Ruling

18930-17 Dixon v The Daily Telegraph

    • Date complaint received

      26th April 2018

    • Outcome

      Breach - sanction: publication of adjudication

    • Code provisions

      1 Accuracy, 2 Privacy, 6 Children

Decision of the Complaints Committee 18930-17 Dixon v The Daily Telegraph

1. Eloise Dixon complained to the Independent Press Standards Organisation that the Daily Telegraph breached Clause 1 (Accuracy), Clause 2 (Privacy) and Clause 6 (Children) of the Editors’ Code of Practice in an article headlined “British mother shot by bandits after driving into Brazilian slum”, published on 8 August 2017, and an article headlined “British tourist ‘afraid’ to talk to police in Rio”, published on 9 August 2017.

2. The first article reported that the complainant had been shot by “armed bandits” while on holiday with her family in Brazil. It said that, according to police, the family had been looking for somewhere to buy water, had misunderstood locals who had given them directions, and had entered a “notorious slum”. The police said that two armed men had approached them and ordered them to leave; the family had not understood, and the men had then opened fire. It was accompanied by a photograph of the complainant and her husband.

3. The first article was published in a similar form online, under the headline “British woman shot as gang opens fire on family after straying into favela near Rio de Janeiro”.

4. The second article said that the complainant, who was recovering in hospital in Rio de Janeiro, was too scared to talk to the police, according to local media. It repeated the information given in the first article, gave the ages of the complainant’s three children and said that they had escaped injury. The print article included a photograph of the complainant.

5. The second article was also published online, under the headline “British tourist shot in favela in Rio ‘too scared’ to speak to police”. In addition to the image of the complainant, the online version included a photograph of the complainant with her husband and one of their young children; the child’s face was un-pixilated.

6. The complainant said that the newspaper’s coverage had intruded into her private life and that of her child, and its account of the incident was inaccurate.

7. The complainant was particularly concerned that the newspaper had published a photograph of her child, taken several years ago, without her face blurred and without consent. She said that her child had been disturbed by the publication of the photograph, which she considered to be private, and by the fact that friends at school had sent her messages about what had happened to her because of the coverage. In addition, the complainant said that the newspaper had taken photographs from her social media account and had published them without consent.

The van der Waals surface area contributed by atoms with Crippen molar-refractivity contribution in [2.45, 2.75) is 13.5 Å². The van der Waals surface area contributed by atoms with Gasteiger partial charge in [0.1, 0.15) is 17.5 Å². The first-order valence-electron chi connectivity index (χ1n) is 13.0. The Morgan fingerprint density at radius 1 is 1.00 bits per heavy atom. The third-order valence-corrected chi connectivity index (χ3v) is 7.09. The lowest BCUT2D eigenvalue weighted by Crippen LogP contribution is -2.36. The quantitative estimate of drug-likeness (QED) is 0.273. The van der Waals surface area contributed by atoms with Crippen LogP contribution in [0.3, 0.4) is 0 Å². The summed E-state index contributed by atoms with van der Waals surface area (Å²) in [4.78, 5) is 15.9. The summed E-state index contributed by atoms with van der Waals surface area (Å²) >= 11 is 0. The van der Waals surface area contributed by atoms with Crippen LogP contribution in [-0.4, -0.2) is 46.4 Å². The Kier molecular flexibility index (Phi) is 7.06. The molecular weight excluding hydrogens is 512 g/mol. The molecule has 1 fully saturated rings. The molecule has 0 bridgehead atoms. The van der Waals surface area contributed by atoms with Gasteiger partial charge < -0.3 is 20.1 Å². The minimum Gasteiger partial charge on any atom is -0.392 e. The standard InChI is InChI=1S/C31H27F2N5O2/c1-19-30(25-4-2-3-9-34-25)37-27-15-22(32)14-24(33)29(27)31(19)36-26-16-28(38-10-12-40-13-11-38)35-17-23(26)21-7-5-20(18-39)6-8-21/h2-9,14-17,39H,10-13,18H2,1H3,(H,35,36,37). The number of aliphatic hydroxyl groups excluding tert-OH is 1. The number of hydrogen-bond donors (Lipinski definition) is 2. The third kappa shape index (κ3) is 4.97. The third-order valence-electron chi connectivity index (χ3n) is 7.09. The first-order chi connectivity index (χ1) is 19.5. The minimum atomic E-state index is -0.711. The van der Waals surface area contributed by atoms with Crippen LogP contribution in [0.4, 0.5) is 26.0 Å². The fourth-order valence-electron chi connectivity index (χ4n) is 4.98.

8. The complainant also said that the articles had included inaccuracies. The newspaper had inaccurately reported that her family had entered the favela because they had misunderstood directions given to them while looking for water. In fact, the hire car’s sat nav had misdirected them. The articles had also wrongly reported that they had misunderstood orders given to them by the armed men: the men had not spoken to them at all.

9. The newspaper said that it sympathised with the complainant for what must have been a terrifying ordeal, but it did not accept that it had breached the Code.

10. The newspaper noted that the photograph showing the complainant’s child had been taken ten years ago, and the article had not named her. It considered that the child would not now be easily recognisable from the image, if at all; it had not focused on the child; and it was not private as it was posted on the complainant’s public Facebook page.

11. The newspaper said that there was also a public interest in publishing the photograph. It was important to bring to public attention the dangers posed by unwary tourism in Brazil. In this case, children’s lives had been put at risk by the family’s straying into the favela; the image helped to bring home to readers the gravity of the situation, and reminded them that very young children had been involved. In light of the complaint, the newspaper nevertheless removed the image from the article.

12. With regard to the complainant’s concern that images had been taken from her social media account, the newspaper said that the account was open; the images were available to anyone to view and were not private.

13. The newspaper did not consider that the complainant had identified any significant inaccuracies in the articles. It said that the articles had been based on information, reported locally, which had been issued by the local police chief in Brazil, and later by the medical director at the hospital. It had no reporters on the ground in Brazil. It said that it had been entitled to rely on the police and hospital press statements.

14. Nevertheless, the newspaper amended the online articles to take account of the complainant’s concerns. It also offered to publish the following clarification on page two of the newspaper:

Favela shooting